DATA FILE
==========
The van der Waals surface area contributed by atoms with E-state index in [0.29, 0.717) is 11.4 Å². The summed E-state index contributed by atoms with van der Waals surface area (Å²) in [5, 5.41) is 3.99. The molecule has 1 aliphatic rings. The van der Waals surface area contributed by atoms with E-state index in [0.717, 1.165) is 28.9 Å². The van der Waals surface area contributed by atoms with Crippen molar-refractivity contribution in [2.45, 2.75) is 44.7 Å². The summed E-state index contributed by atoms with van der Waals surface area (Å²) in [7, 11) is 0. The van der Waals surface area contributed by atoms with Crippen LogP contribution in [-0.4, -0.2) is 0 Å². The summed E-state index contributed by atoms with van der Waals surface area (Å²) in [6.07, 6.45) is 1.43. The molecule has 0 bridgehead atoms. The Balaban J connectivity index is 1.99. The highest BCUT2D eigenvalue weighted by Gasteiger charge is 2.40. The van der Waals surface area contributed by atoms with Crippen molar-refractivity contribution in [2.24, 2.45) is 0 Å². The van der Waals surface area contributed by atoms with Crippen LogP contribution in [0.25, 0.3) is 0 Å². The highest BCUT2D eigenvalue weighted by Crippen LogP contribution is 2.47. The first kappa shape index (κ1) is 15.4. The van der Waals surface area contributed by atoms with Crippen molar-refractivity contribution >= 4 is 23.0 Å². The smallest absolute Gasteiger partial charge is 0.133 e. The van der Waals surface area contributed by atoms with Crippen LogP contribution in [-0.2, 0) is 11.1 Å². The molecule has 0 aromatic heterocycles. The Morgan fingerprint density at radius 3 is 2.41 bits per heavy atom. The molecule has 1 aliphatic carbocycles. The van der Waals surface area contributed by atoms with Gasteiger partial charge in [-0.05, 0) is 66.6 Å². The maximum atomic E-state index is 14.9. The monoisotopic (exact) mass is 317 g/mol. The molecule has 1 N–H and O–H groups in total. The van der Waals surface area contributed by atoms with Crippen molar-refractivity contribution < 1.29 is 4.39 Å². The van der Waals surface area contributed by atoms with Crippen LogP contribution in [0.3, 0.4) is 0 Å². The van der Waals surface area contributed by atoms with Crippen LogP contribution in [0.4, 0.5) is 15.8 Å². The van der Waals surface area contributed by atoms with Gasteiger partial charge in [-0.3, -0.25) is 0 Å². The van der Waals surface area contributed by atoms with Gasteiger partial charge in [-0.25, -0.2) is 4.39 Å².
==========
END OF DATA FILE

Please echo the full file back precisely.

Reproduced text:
The van der Waals surface area contributed by atoms with E-state index in [0.29, 0.717) is 11.4 Å². The summed E-state index contributed by atoms with van der Waals surface area (Å²) in [5, 5.41) is 3.99. The molecule has 1 aliphatic rings. The van der Waals surface area contributed by atoms with E-state index in [0.717, 1.165) is 28.9 Å². The van der Waals surface area contributed by atoms with Crippen molar-refractivity contribution in [2.45, 2.75) is 44.7 Å². The summed E-state index contributed by atoms with van der Waals surface area (Å²) in [7, 11) is 0. The van der Waals surface area contributed by atoms with Crippen LogP contribution in [-0.4, -0.2) is 0 Å². The summed E-state index contributed by atoms with van der Waals surface area (Å²) in [6.07, 6.45) is 1.43. The molecule has 0 bridgehead atoms. The Balaban J connectivity index is 1.99. The highest BCUT2D eigenvalue weighted by Gasteiger charge is 2.40. The van der Waals surface area contributed by atoms with Crippen molar-refractivity contribution in [2.24, 2.45) is 0 Å². The van der Waals surface area contributed by atoms with Crippen LogP contribution in [0.25, 0.3) is 0 Å². The highest BCUT2D eigenvalue weighted by Crippen LogP contribution is 2.47. The first kappa shape index (κ1) is 15.4. The van der Waals surface area contributed by atoms with Crippen molar-refractivity contribution >= 4 is 23.0 Å². The smallest absolute Gasteiger partial charge is 0.133 e. The van der Waals surface area contributed by atoms with Crippen LogP contribution in [-0.2, 0) is 11.1 Å². The molecule has 0 aromatic heterocycles. The Morgan fingerprint density at radius 3 is 2.41 bits per heavy atom. The molecule has 1 aliphatic carbocycles. The van der Waals surface area contributed by atoms with Gasteiger partial charge in [-0.05, 0) is 66.6 Å². The maximum atomic E-state index is 14.9. The monoisotopic (exact) mass is 317 g/mol. The molecule has 1 N–H and O–H groups in total. The van der Waals surface area contributed by atoms with Crippen molar-refractivity contribution < 1.29 is 4.39 Å². The van der Waals surface area contributed by atoms with Crippen LogP contribution in [0.3, 0.4) is 0 Å². The van der Waals surface area contributed by atoms with Crippen LogP contribution in [0.4, 0.5) is 15.8 Å². The van der Waals surface area contributed by atoms with Gasteiger partial charge in [-0.3, -0.25) is 0 Å². The van der Waals surface area contributed by atoms with Gasteiger partial charge in [-0.25, -0.2) is 4.39 Å².